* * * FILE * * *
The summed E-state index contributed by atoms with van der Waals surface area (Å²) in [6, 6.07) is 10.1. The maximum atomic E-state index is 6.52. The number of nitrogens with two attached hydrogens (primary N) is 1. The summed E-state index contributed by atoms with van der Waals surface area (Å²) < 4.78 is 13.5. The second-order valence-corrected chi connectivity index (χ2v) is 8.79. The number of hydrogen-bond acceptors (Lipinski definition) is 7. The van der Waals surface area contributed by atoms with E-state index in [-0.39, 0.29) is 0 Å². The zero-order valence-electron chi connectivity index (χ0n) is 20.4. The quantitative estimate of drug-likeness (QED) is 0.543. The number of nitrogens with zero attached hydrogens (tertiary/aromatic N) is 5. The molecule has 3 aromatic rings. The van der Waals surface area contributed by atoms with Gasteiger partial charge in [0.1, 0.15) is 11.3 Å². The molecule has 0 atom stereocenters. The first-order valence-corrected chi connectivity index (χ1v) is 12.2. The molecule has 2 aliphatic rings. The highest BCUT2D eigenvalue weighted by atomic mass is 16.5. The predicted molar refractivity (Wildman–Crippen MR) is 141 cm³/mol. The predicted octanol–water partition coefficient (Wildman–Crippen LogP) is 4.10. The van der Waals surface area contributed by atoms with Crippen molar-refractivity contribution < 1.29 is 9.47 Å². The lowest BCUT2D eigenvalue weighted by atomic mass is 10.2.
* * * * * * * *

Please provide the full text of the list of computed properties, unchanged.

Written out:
The summed E-state index contributed by atoms with van der Waals surface area (Å²) in [6, 6.07) is 10.1. The maximum atomic E-state index is 6.52. The number of nitrogens with two attached hydrogens (primary N) is 1. The summed E-state index contributed by atoms with van der Waals surface area (Å²) < 4.78 is 13.5. The second-order valence-corrected chi connectivity index (χ2v) is 8.79. The number of hydrogen-bond acceptors (Lipinski definition) is 7. The van der Waals surface area contributed by atoms with E-state index in [-0.39, 0.29) is 0 Å². The zero-order valence-electron chi connectivity index (χ0n) is 20.4. The quantitative estimate of drug-likeness (QED) is 0.543. The number of nitrogens with zero attached hydrogens (tertiary/aromatic N) is 5. The molecule has 3 aromatic rings. The van der Waals surface area contributed by atoms with Gasteiger partial charge in [0.1, 0.15) is 11.3 Å². The molecule has 0 atom stereocenters. The first-order valence-corrected chi connectivity index (χ1v) is 12.2. The molecule has 2 aliphatic rings. The highest BCUT2D eigenvalue weighted by atomic mass is 16.5. The predicted molar refractivity (Wildman–Crippen MR) is 141 cm³/mol. The predicted octanol–water partition coefficient (Wildman–Crippen LogP) is 4.10. The van der Waals surface area contributed by atoms with Crippen molar-refractivity contribution < 1.29 is 9.47 Å². The lowest BCUT2D eigenvalue weighted by atomic mass is 10.2.